Environmentalists for the most part welcomed the EPA’s move, saying it was long overdue. Scott Faber, senior vice president of the Environmental Working Group, called the agency’s announcement “historic progress.”
Some, though, complained that the EPA has not gone far enough. Kyla Bennett, science policy director at Public Employees for Environmental Responsibility, called the EPA’s proposed limits “baby steps forward” and said the agency should instead be regulating all PFAS, instead of just a handful, and phasing out the use of all but the most essential.
Water system operators and the chemical industry criticized the EPA’s move. The Association of Metropolitan Water Agencies voiced concern about the costs of compliance, while the American Chemistry Council called the EPA’s approach “misguided” and questioned the underlying science.
Some utilities will have to lower PFAS levels by tapping new sources or treating their raw water. The EPA has said there are proven treatment technologies such as granular activated carbon, reverse osmosis and nanofiltration.
The costs could be substantial. For one contaminated water system in North Carolina, it could cost $43 million to install treatment and $3 million or more annually to run it, the water agencies association’s director said.
The infrastructure law passed last year by Congress includes $10 billion in aid to communities to deal with contaminants like PFAS in drinking water, and the Biden administration announced in February that it was ready to distribute $2 billion of that.
Spokespeople for state environmental agencies across the watershed said they were still studying the EPA’s proposed limits.
“We are working very closely with waterworks on assessing their needs, determining PFAS occurrence statewide, and providing resources/funding to our stakeholders on the emerging contaminants in drinking water,” said Tony Singh, deputy director of the Office of Drinking Water at the Virginia Department of Health. He estimated that 1,600 water systems could be affected.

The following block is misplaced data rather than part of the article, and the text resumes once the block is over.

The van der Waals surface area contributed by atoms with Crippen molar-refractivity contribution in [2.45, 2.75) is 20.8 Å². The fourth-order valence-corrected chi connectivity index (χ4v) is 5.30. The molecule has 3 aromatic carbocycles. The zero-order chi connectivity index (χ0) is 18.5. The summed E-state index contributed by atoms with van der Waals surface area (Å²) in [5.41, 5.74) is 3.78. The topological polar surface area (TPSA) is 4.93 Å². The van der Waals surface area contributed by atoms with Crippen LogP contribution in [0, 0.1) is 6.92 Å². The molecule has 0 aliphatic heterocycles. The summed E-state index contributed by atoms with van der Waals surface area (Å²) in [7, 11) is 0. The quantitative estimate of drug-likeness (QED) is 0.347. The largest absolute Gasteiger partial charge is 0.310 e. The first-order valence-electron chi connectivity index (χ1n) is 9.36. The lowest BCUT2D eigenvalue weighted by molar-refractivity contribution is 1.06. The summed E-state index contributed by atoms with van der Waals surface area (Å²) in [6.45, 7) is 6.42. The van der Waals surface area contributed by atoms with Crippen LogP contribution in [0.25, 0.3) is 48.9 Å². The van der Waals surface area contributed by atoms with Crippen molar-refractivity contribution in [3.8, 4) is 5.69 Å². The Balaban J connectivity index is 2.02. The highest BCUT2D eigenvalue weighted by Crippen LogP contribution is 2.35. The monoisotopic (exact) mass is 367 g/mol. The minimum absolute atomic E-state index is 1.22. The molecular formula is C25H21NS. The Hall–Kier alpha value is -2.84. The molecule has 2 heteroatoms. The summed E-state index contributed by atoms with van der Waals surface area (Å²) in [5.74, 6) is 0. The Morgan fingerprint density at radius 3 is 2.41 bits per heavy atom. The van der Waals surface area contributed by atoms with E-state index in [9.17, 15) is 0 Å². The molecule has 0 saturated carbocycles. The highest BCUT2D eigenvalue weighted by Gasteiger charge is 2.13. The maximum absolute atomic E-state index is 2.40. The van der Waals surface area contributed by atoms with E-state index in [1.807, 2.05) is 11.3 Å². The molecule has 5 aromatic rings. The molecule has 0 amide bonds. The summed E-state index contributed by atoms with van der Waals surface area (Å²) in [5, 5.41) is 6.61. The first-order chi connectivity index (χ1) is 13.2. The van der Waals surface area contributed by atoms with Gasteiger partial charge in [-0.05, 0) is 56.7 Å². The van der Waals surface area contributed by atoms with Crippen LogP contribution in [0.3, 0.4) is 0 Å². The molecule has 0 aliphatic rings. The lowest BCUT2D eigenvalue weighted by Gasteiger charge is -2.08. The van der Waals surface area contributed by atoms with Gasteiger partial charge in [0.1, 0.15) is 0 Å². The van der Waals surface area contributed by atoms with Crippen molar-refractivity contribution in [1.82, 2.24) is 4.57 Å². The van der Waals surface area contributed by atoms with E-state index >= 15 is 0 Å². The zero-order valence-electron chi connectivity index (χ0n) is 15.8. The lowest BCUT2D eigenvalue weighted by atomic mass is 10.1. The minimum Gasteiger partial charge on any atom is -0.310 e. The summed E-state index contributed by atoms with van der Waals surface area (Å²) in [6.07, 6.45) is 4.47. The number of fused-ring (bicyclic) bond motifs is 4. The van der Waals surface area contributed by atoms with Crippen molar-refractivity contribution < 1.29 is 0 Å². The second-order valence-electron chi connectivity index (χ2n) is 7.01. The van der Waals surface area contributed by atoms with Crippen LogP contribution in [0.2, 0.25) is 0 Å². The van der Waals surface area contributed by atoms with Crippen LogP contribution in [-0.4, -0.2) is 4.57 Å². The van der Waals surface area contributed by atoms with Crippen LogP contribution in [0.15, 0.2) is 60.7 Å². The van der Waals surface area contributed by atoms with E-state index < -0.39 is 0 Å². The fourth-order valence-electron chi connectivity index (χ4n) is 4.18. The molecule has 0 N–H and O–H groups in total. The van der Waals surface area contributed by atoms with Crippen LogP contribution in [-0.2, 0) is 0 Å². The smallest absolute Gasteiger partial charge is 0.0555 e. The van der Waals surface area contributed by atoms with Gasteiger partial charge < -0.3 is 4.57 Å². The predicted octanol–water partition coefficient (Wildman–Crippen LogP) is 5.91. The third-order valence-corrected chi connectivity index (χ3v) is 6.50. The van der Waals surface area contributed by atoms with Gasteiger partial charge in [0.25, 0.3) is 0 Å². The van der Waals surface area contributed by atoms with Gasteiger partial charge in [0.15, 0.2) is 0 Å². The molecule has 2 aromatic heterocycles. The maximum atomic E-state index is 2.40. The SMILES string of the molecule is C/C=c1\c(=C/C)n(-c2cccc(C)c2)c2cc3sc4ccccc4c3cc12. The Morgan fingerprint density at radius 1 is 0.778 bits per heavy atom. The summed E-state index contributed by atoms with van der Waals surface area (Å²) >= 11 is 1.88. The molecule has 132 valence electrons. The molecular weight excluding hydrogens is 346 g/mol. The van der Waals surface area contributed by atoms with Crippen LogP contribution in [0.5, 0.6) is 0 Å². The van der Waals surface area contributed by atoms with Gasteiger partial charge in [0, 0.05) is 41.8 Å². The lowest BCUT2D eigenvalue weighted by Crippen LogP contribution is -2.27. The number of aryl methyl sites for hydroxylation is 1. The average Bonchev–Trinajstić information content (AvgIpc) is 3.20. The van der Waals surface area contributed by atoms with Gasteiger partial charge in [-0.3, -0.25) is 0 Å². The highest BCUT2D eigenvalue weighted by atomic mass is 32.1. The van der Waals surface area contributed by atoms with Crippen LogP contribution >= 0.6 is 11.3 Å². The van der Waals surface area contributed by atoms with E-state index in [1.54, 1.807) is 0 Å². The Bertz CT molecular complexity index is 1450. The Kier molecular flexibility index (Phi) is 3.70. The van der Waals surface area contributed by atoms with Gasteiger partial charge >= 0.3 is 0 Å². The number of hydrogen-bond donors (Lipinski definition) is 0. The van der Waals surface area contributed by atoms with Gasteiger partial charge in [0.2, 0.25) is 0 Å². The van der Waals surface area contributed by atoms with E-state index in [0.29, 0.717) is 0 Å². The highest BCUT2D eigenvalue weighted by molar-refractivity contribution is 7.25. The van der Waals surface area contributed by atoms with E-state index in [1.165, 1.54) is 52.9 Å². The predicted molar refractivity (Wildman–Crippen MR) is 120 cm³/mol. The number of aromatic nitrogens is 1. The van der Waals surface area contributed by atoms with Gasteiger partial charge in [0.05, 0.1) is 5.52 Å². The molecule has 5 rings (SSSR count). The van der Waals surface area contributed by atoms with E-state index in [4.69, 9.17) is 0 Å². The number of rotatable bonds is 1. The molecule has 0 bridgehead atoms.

Virginia lawmakers, in 2020, had called for the state to develop its own PFAS drinking water limits, but the legislature backtracked in 2022, deciding instead to wait for the EPA. Ten of 45 waterworks sampled initially detected at least one PFAS, Singh said. A new round of sampling begun last year has found PFAS in a third of the systems checked so far.
In Maryland, 73 water systems sampled statewide had levels of PFOA or PFOS above the EPA’s proposed limits, according to the Department of the Environment. In Pennsylvania, 93 water systems sampled had PFOA and PFOS above the EPA’s proposed cap, according to the Department of Environmental Protection.
Those states that acted earlier to adopt their own drinking water limits on PFAS will have to adjust them if the EPA’s proposal is finalized.
New York had capped PFOA and PFOS at 10 parts per trillion in 2020, while earlier this year Pennsylvania set a maximum of 14 ppt for PFOA and 18 for PFOS. Delaware was still in the process of finalizing its regulation, which would have set a ceiling for PFOA at 21 ppt and PFOS at 14 ppt.
This article was originally published on BayJournal.com and is republished with permission.